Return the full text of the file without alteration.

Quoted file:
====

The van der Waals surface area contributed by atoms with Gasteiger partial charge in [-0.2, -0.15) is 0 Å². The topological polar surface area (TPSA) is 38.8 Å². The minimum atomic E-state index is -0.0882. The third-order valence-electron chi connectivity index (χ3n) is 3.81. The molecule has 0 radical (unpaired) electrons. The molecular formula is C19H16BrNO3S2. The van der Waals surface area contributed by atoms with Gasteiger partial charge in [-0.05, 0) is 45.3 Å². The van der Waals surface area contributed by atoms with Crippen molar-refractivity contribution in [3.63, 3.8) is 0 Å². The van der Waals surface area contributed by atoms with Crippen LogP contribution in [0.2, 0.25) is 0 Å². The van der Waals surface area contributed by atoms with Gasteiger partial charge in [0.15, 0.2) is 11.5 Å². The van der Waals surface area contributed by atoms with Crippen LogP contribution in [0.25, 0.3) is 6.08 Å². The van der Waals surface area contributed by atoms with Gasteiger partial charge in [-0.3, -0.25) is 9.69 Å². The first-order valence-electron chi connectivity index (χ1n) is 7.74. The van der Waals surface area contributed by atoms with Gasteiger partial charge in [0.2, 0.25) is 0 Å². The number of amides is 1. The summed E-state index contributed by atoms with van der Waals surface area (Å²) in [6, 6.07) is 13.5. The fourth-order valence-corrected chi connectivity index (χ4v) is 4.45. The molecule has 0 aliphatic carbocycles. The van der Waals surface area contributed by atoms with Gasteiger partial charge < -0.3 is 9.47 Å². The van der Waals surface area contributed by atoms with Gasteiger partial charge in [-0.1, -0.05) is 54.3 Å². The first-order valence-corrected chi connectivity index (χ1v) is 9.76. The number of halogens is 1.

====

The van der Waals surface area contributed by atoms with Gasteiger partial charge in [-0.2, -0.15) is 0 Å². The topological polar surface area (TPSA) is 38.8 Å². The minimum atomic E-state index is -0.0882. The third-order valence-electron chi connectivity index (χ3n) is 3.81. The molecule has 0 radical (unpaired) electrons. The molecular formula is C19H16BrNO3S2. The van der Waals surface area contributed by atoms with Gasteiger partial charge in [-0.05, 0) is 45.3 Å². The van der Waals surface area contributed by atoms with Crippen molar-refractivity contribution in [3.63, 3.8) is 0 Å². The van der Waals surface area contributed by atoms with Crippen LogP contribution in [0.2, 0.25) is 0 Å². The van der Waals surface area contributed by atoms with Gasteiger partial charge in [0.15, 0.2) is 11.5 Å². The van der Waals surface area contributed by atoms with Crippen LogP contribution in [0.25, 0.3) is 6.08 Å². The van der Waals surface area contributed by atoms with Gasteiger partial charge in [-0.3, -0.25) is 9.69 Å². The first-order valence-electron chi connectivity index (χ1n) is 7.74. The van der Waals surface area contributed by atoms with Gasteiger partial charge in [0.2, 0.25) is 0 Å². The number of amides is 1. The summed E-state index contributed by atoms with van der Waals surface area (Å²) in [6, 6.07) is 13.5. The fourth-order valence-corrected chi connectivity index (χ4v) is 4.45. The molecule has 0 aliphatic carbocycles. The van der Waals surface area contributed by atoms with Gasteiger partial charge < -0.3 is 9.47 Å². The van der Waals surface area contributed by atoms with Gasteiger partial charge in [-0.1, -0.05) is 54.3 Å². The first-order valence-corrected chi connectivity index (χ1v) is 9.76. The number of halogens is 1.